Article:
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Injustice and Hypocrisy ThemeTracker

The ThemeTracker below shows where, and to what degree, the theme of Injustice and Hypocrisy appears in each Chapter of A Study in Scarlet. Click or tap on any chapter to read its Summary & Analysis.
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Injustice and Hypocrisy Quotes in A Study in Scarlet

Below you will find the important quotes in A Study in Scarlet related to the theme of Injustice and Hypocrisy.
Part 1, Chapter 1 Quotes

I had neither kith nor kin in England, and was therefore as free as air — or as free as an income of eleven shillings and sixpence a day will permit a man to be. Under such circumstances I naturally gravitated to London, that great cesspool into which all the loungers and idlers of the Empire are irresistibly drained. There I stayed for some time at a private hotel in the Strand, leading a comfortless, meaningless existence, and spending such money as I had, considerably more freely than I ought.

Related Characters: John H. Watson (speaker)
Page Number: 8
Explanation and Analysis:

The novel opens with John Watson’s dreary return to England after sustaining a shoulder injury while fighting in Afghanistan. “Free as air,” and without any friends or family, Watson is isolated and lonely. He places himself in the same rank as “loungers and idlers,” and despite his small income, he chooses to live in a hotel beyond his means. He considers his existence “meaningless,” perhaps as a result of his traumatic time at war or because of his social isolation. However, everything once he meets and befriends Sherlock Holmes, whose intelligence, eccentricities, and murder case pique his interest and bring new life into Watson.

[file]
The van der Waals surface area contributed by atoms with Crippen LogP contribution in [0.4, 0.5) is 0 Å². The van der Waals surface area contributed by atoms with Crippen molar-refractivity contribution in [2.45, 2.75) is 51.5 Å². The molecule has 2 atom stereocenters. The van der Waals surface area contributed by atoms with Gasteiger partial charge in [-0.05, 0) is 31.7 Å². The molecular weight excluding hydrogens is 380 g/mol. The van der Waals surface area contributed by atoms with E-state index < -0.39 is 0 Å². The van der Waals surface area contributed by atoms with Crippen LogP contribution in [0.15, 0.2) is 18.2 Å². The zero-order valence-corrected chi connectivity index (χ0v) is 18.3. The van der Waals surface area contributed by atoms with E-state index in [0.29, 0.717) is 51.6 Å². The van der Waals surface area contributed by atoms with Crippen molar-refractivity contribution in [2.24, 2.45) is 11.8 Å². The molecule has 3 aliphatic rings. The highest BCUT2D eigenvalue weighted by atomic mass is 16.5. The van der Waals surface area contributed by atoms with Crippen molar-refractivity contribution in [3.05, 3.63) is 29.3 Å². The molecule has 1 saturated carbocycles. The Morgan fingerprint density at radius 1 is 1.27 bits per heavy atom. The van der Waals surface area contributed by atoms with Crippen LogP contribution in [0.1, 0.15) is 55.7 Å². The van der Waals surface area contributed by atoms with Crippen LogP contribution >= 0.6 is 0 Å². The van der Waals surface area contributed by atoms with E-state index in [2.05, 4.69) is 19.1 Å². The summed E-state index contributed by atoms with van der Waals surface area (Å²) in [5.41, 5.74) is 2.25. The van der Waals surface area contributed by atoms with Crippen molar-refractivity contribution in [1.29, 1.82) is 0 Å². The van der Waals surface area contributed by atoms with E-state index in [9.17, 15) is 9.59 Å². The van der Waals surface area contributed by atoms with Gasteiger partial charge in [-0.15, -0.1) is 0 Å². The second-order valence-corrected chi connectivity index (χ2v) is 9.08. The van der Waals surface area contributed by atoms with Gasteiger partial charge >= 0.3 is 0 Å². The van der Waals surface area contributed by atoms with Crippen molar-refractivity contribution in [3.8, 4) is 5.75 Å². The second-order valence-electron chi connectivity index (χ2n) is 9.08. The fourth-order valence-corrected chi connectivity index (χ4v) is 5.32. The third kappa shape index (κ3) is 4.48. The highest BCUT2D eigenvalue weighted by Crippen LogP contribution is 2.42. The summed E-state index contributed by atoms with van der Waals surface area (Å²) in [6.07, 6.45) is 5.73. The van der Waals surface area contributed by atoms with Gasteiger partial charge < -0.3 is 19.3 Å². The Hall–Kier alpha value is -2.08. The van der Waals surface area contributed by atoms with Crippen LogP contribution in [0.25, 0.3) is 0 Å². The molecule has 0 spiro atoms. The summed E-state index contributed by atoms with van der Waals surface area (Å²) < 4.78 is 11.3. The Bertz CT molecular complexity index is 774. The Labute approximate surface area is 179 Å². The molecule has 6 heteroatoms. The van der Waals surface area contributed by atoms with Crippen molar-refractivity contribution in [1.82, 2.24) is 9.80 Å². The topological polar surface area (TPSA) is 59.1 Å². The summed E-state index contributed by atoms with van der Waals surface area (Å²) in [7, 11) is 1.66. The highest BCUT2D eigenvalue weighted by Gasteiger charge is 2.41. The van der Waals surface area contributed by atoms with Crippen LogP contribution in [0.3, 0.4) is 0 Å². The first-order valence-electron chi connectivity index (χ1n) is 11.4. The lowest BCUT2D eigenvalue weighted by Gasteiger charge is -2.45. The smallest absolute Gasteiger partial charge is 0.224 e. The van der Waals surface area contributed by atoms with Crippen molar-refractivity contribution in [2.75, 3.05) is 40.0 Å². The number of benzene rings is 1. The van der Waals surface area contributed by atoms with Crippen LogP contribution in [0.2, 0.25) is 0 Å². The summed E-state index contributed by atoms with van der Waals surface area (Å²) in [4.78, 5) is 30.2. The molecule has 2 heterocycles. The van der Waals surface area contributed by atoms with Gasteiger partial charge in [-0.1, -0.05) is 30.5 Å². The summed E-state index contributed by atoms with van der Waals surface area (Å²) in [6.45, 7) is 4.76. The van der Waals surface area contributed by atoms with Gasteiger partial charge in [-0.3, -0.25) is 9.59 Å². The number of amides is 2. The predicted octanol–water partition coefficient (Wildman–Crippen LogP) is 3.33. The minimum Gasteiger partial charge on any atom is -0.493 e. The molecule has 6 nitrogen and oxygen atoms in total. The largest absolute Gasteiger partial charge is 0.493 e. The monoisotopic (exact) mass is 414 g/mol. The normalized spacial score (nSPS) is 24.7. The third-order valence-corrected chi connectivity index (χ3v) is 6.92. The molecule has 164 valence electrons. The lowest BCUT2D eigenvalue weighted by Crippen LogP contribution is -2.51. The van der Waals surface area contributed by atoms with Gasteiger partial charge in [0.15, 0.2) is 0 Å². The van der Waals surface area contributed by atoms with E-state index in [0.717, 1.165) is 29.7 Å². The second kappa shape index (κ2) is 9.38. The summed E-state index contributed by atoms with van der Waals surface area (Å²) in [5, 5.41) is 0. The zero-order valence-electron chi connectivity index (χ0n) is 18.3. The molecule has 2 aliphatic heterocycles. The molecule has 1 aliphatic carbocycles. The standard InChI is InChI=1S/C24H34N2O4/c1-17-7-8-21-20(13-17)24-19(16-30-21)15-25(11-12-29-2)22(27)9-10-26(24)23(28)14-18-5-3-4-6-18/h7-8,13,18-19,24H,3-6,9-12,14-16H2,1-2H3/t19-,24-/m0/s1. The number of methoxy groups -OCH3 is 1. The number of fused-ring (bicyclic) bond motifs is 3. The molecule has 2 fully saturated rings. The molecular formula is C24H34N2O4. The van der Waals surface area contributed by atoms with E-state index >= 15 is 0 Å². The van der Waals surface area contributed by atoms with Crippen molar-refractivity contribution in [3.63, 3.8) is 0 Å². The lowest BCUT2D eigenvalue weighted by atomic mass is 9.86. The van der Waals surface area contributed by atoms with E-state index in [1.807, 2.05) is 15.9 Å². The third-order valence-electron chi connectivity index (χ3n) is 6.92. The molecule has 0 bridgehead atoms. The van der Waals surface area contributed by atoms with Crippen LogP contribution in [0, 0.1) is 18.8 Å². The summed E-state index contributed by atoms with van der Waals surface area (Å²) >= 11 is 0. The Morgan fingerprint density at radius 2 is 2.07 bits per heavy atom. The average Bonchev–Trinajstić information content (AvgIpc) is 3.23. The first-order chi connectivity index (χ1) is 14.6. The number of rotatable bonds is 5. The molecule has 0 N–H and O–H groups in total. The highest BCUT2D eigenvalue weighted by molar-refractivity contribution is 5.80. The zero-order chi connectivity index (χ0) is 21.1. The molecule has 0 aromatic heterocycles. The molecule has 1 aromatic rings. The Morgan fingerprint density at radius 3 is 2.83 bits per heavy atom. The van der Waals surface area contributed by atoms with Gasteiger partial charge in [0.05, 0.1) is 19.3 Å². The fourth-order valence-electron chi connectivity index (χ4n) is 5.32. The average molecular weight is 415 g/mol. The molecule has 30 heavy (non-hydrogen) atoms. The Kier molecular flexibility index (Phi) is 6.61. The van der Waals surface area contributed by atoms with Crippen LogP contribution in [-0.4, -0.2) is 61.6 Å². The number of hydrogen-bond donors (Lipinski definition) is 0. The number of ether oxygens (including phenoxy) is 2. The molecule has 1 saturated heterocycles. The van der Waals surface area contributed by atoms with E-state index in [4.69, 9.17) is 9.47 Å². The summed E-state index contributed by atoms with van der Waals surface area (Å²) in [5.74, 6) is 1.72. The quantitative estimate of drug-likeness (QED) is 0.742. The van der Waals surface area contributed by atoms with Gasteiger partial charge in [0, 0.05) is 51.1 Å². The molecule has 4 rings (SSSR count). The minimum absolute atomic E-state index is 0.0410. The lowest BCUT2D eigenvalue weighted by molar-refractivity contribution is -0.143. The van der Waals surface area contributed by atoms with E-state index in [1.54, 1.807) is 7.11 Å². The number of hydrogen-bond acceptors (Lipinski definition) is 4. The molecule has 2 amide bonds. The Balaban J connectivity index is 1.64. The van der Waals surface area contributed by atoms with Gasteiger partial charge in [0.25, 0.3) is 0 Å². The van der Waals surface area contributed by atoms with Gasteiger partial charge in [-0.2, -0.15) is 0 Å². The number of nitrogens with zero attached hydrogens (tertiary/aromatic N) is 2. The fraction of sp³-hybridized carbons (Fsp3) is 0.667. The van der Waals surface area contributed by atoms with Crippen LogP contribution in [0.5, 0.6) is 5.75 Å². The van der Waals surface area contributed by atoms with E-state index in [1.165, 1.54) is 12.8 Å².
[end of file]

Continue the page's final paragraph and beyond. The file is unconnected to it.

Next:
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Let me see — what are my other shortcomings. I get in the dumps at times, and don’t open my mouth for days on end. You must not think I am sulky when I do that. Just let me alone, and I’ll soon be right. What have you to confess now? It’s just as well for two fellows to know the worst of one another before they begin to live together.

Related Characters: Sherlock Holmes (speaker), John H. Watson
Page Number: 13
Explanation and Analysis:

Holmes and Watson have just met and are gauging their compatibility as roommates by discussing their faults. Holmes’ comment that he “get[s] in the dumps” for days at a time is perhaps a reference to depression, drug use (which Watson dismisses in this novel but which is confirmed in later Holmes stories), or to Holmes’ deep dissatisfaction with everyday matters that do not concern the “scarlet thread” of murder with which he is obsessed. Though Holmes purports to confess “the worst” of himself, he does not — despite his keen observation skills — confess his arrogance, which emerges several times in the novel.

Part 1, Chapter 2 Quotes

“There are no crimes and criminals in these days,” he said, querulously. “What is the use of having brains in our profession? I know well that I have it in me to make my name famous. No man lives or has ever lived who has brought the same amount of study and of natural talent to the detection of crime which I have done. And what is the result? There is no crime to detect, or, at most, some bungling villainy with a motive so transparent that even a Scotland Yard official can see through it.”